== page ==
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Accounting: in crisis or ascendancy?

Recent corporate failure has challenged the credibility of the accounting profession, leading many stakeholders to question the usefulness of financial reports for decision-making. This paper examines fluctuations in the accounting profession’s authoritative influence over accounting standard setting and financial reporting. It focuses on the period following the collapse of the HIH Group in 2002, with contextual reference to earlier periods. It then outlines the submissions made by the accounting profession, actuaries and regulatory institutions to the Royal Commission Inquiry into the collapse of the HIH Group. These submissions are analysed in relation to the profession promoting functionally defined interests and offering stable compromises, the questioning of the legitimacy of accounting techniques by society and government, and the demand by other constituents that the accounting profession overcome the inequalities that arise from current accounting practice. Finally, the paper offers suggestions as to how the profession can reconstruct itself to regain its lost authority. http://www.deepdyve.com/assets/images/DeepDyve-Logo-lg.png Accounting History SAGE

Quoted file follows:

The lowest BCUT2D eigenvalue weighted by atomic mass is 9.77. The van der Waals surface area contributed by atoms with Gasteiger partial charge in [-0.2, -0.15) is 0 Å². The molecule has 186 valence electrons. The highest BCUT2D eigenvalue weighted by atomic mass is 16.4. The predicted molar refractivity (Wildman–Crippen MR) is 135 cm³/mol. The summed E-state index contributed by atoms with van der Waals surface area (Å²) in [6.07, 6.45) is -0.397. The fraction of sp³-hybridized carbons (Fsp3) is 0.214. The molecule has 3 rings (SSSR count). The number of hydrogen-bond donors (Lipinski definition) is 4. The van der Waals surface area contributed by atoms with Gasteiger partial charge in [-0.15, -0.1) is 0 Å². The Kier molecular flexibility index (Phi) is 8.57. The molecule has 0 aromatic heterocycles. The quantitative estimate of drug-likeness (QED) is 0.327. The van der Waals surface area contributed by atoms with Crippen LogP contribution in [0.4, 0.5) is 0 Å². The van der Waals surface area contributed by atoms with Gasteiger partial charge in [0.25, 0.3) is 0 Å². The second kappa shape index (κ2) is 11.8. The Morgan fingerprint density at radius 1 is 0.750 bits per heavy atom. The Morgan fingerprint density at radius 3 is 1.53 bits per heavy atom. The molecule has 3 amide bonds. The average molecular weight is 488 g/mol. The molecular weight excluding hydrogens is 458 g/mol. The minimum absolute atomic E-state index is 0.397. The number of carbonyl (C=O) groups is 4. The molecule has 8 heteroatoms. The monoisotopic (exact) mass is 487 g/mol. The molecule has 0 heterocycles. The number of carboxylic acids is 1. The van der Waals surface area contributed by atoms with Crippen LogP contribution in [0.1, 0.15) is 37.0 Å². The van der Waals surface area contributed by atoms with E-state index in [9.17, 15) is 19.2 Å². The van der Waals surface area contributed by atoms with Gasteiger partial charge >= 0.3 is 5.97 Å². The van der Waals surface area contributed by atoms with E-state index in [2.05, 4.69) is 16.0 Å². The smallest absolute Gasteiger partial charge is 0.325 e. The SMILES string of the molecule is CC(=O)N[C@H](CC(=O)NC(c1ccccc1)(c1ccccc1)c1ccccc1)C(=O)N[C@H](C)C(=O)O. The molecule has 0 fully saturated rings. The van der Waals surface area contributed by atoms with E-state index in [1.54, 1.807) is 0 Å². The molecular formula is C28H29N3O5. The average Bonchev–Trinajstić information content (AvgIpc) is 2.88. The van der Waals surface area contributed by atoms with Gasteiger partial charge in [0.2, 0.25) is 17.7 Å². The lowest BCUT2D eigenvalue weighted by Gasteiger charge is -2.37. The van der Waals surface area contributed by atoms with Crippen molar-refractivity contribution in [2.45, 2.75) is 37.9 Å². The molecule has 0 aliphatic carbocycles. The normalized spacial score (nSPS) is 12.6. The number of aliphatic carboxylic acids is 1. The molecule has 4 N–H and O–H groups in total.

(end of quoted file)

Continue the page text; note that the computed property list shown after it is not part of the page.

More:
Accounting: in crisis or ascendancy?

Abstract

Recent corporate failure has challenged the credibility of the accounting profession, leading many stakeholders to question the usefulness of financial reports for decision-making. This paper examines fluctuations in the accounting profession’s authoritative influence over accounting standard setting and financial reporting. It focuses on the period following the collapse of the HIH Group in 2002, with contextual reference to earlier periods. It then outlines the submissions made by the accounting profession, actuaries and regulatory institutions to the Royal Commission Inquiry into the collapse of the HIH Group. These submissions are analysed in relation to the profession promoting functionally defined interests and offering stable compromises, the questioning of the legitimacy of accounting techniques by society and government, and the demand by other constituents that the accounting profession overcome the inequalities that arise from current accounting practice. Finally, the paper offers suggestions as to how the profession can reconstruct itself to regain its lost authority.
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